Press TV – Iran’s Deputy Minister of Petroleum Amir Hossein Zamaninia says Iraq has to pay in euros for the gas imported from Iran, dismissing the use of the Iraqi dinar for the payment.
“The National Iranian Gas Company does not agree that the payment for exports of gas to Iraq should be made in dinars because it should be made in euros, according to the contract,” ISNA news agency quoted him as saying.
His remarks came after Iranian Ambassador to Baghdad Iraj Masjedi told Fars news agency that Tehran and Baghdad were considering using the Iraqi dinar in their transactions instead of the US dollar.
Iraq heavily depends on Iranian natural gas imports for electricity generation. Basra in southern Iraq was hit by violent protests which spread to other cities this summer, partly because of a halt of Iranian electricity exports.
Iran’s gas supply to Baghdad began last June at a rate of 7 million cubic meters per day. It will increase to 35 million cubic meters daily, according to the terms of their agreement.
A separate pipeline is about to take Iranian gas to the Iraqi city of Basra in the south.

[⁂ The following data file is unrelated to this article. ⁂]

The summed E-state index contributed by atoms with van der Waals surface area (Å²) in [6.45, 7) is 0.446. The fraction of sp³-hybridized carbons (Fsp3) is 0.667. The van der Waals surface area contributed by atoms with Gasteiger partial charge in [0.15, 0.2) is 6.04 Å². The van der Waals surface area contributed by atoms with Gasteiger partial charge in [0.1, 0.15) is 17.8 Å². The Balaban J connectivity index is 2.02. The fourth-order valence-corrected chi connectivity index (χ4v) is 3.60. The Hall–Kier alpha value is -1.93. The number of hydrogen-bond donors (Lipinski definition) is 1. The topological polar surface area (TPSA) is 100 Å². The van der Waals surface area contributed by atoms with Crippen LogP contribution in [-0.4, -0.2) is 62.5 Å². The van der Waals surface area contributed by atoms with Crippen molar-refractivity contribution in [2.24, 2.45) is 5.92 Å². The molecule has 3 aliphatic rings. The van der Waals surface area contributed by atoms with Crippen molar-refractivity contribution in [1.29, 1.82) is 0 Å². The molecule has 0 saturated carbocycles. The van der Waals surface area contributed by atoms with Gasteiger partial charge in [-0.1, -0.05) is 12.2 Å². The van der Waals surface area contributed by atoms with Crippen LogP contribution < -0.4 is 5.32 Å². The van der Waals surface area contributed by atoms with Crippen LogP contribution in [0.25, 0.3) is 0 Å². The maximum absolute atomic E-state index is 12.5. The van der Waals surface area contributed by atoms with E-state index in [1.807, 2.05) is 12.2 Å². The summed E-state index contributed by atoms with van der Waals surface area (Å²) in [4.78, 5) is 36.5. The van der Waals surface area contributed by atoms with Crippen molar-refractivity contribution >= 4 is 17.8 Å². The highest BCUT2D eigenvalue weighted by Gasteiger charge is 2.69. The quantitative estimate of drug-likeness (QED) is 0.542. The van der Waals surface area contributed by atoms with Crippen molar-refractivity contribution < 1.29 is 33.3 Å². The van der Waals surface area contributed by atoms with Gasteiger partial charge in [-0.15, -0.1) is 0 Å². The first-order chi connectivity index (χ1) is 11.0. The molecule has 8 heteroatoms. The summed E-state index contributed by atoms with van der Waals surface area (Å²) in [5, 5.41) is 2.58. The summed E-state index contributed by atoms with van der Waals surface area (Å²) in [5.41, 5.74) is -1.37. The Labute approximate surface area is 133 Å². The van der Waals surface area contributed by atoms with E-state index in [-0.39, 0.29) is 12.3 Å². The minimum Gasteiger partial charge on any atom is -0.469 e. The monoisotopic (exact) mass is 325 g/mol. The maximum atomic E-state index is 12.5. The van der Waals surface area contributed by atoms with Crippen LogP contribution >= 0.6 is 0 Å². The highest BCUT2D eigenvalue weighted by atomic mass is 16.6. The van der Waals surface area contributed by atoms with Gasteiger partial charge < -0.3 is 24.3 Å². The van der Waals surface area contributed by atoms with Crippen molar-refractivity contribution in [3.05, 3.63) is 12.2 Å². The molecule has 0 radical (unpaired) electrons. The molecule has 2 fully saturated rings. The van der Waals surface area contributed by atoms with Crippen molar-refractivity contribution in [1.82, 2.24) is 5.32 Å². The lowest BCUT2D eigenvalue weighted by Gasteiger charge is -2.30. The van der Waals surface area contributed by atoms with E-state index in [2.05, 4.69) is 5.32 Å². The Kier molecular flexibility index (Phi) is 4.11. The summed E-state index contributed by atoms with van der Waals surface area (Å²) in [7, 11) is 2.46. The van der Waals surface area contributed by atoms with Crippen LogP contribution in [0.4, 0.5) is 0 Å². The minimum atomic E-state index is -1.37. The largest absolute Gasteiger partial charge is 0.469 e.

Head of Iraqi Chambers of Commerce Jafar Rasul Hamdani said this month that Iran’s gas and electricity exports to Iraq rose 40 percent in the first six months of the current year from the same period a year ago.
Iraq also rejected a US deadline to stop importing Iranian gas, warning that any halt to the supplies would create a real power crisis which sparked several days of unrest in Basra and elsewhere this summer.
“Stopping Iranian gas after the deadline will create a real power crisis. We need more time … the Americans are completely aware of how desperately we need Iranian gas,” an Iraqi official told Reuters news agency.
Trade between Iran and Iraq stands at $12 billion, but Baghdad is reportedly under pressure from the United States to stop business dealings with Tehran.
Iran is currently Iraq’s top trade partner, having sharply increased their trade exchanges in recent months despite US sanctions on the Islamic Republic.
Masjedi said the two neighbors plan to raise their trade to $20 billion a year.
“The Iraqis need Iran’s natural gas, electricity, food items and industrial materials. If these exports are stopped, there will be problems not only for Iran but also for the Iraqis,” he added.